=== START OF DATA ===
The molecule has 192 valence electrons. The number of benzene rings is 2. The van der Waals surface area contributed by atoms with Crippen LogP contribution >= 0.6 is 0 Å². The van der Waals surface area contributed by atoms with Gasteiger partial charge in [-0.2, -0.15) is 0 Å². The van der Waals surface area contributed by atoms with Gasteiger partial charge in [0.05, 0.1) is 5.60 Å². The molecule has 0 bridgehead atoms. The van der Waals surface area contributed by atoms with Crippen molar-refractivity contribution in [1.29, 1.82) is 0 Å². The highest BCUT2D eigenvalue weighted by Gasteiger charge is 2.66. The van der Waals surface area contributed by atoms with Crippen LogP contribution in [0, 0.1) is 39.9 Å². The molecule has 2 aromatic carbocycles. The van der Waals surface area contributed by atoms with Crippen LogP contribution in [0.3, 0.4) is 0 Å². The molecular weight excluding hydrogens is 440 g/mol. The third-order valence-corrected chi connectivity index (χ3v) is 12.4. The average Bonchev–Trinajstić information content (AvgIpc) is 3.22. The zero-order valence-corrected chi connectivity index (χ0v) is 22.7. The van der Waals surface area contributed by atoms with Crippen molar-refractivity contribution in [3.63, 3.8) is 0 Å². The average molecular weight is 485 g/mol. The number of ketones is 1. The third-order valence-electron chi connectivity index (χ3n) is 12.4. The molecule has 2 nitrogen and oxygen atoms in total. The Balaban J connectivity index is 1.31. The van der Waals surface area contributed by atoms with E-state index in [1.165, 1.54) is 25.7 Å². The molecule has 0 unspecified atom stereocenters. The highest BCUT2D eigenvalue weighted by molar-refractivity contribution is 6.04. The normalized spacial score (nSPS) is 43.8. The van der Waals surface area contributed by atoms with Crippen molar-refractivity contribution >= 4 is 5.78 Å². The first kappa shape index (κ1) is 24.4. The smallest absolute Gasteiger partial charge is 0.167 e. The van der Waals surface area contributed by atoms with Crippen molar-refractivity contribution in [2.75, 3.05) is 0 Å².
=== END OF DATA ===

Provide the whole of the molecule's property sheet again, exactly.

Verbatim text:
The molecule has 192 valence electrons. The number of benzene rings is 2. The van der Waals surface area contributed by atoms with Crippen LogP contribution >= 0.6 is 0 Å². The van der Waals surface area contributed by atoms with Gasteiger partial charge in [-0.2, -0.15) is 0 Å². The van der Waals surface area contributed by atoms with Gasteiger partial charge in [0.05, 0.1) is 5.60 Å². The molecule has 0 bridgehead atoms. The van der Waals surface area contributed by atoms with Crippen molar-refractivity contribution in [1.29, 1.82) is 0 Å². The highest BCUT2D eigenvalue weighted by Gasteiger charge is 2.66. The van der Waals surface area contributed by atoms with Crippen LogP contribution in [0, 0.1) is 39.9 Å². The molecule has 2 aromatic carbocycles. The van der Waals surface area contributed by atoms with Crippen LogP contribution in [0.3, 0.4) is 0 Å². The molecular weight excluding hydrogens is 440 g/mol. The third-order valence-corrected chi connectivity index (χ3v) is 12.4. The average Bonchev–Trinajstić information content (AvgIpc) is 3.22. The zero-order valence-corrected chi connectivity index (χ0v) is 22.7. The van der Waals surface area contributed by atoms with Crippen molar-refractivity contribution in [3.63, 3.8) is 0 Å². The average molecular weight is 485 g/mol. The number of ketones is 1. The third-order valence-electron chi connectivity index (χ3n) is 12.4. The molecule has 2 nitrogen and oxygen atoms in total. The Balaban J connectivity index is 1.31. The van der Waals surface area contributed by atoms with E-state index in [1.165, 1.54) is 25.7 Å². The molecule has 0 unspecified atom stereocenters. The highest BCUT2D eigenvalue weighted by molar-refractivity contribution is 6.04. The normalized spacial score (nSPS) is 43.8. The van der Waals surface area contributed by atoms with Crippen molar-refractivity contribution >= 4 is 5.78 Å². The first kappa shape index (κ1) is 24.4. The smallest absolute Gasteiger partial charge is 0.167 e. The van der Waals surface area contributed by atoms with Crippen molar-refractivity contribution in [2.75, 3.05) is 0 Å².